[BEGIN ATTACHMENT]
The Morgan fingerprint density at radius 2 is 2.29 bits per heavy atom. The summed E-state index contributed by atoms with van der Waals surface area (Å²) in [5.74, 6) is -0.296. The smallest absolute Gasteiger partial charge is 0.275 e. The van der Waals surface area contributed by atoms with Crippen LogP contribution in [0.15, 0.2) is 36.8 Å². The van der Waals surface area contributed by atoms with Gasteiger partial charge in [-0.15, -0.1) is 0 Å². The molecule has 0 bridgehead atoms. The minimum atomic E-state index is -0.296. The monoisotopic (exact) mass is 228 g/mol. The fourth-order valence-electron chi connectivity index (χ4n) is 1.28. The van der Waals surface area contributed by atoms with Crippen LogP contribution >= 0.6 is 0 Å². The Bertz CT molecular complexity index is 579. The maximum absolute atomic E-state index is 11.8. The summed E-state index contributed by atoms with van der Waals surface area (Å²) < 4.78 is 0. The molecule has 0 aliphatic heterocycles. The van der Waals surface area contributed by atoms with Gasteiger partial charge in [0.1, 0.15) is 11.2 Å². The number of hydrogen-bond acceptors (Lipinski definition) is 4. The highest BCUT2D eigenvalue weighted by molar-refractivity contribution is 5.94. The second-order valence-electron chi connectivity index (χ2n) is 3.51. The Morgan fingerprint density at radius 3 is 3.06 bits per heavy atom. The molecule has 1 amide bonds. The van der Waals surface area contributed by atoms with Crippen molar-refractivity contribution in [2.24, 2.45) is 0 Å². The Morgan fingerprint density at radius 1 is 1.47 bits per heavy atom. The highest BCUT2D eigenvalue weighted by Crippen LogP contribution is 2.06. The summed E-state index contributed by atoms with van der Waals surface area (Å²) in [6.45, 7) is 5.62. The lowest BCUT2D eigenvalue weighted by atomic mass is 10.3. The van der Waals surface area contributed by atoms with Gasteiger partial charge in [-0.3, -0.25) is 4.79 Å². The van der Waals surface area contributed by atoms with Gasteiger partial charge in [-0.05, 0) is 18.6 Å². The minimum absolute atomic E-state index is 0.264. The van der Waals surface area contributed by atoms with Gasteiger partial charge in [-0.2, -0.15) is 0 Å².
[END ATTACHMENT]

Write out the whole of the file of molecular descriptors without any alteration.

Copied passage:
The Morgan fingerprint density at radius 2 is 2.29 bits per heavy atom. The summed E-state index contributed by atoms with van der Waals surface area (Å²) in [5.74, 6) is -0.296. The smallest absolute Gasteiger partial charge is 0.275 e. The van der Waals surface area contributed by atoms with Crippen LogP contribution in [0.15, 0.2) is 36.8 Å². The van der Waals surface area contributed by atoms with Gasteiger partial charge in [-0.15, -0.1) is 0 Å². The molecule has 0 bridgehead atoms. The minimum atomic E-state index is -0.296. The monoisotopic (exact) mass is 228 g/mol. The fourth-order valence-electron chi connectivity index (χ4n) is 1.28. The van der Waals surface area contributed by atoms with Crippen LogP contribution >= 0.6 is 0 Å². The Bertz CT molecular complexity index is 579. The maximum absolute atomic E-state index is 11.8. The summed E-state index contributed by atoms with van der Waals surface area (Å²) < 4.78 is 0. The molecule has 0 aliphatic heterocycles. The van der Waals surface area contributed by atoms with Gasteiger partial charge in [0.1, 0.15) is 11.2 Å². The number of hydrogen-bond acceptors (Lipinski definition) is 4. The highest BCUT2D eigenvalue weighted by molar-refractivity contribution is 5.94. The second-order valence-electron chi connectivity index (χ2n) is 3.51. The Morgan fingerprint density at radius 3 is 3.06 bits per heavy atom. The molecule has 1 amide bonds. The van der Waals surface area contributed by atoms with Crippen molar-refractivity contribution in [2.24, 2.45) is 0 Å². The Morgan fingerprint density at radius 1 is 1.47 bits per heavy atom. The highest BCUT2D eigenvalue weighted by Crippen LogP contribution is 2.06. The summed E-state index contributed by atoms with van der Waals surface area (Å²) in [6.45, 7) is 5.62. The lowest BCUT2D eigenvalue weighted by atomic mass is 10.3. The van der Waals surface area contributed by atoms with Gasteiger partial charge in [-0.3, -0.25) is 4.79 Å². The van der Waals surface area contributed by atoms with Gasteiger partial charge in [-0.05, 0) is 18.6 Å². The minimum absolute atomic E-state index is 0.264. The van der Waals surface area contributed by atoms with Gasteiger partial charge in [-0.2, -0.15) is 0 Å².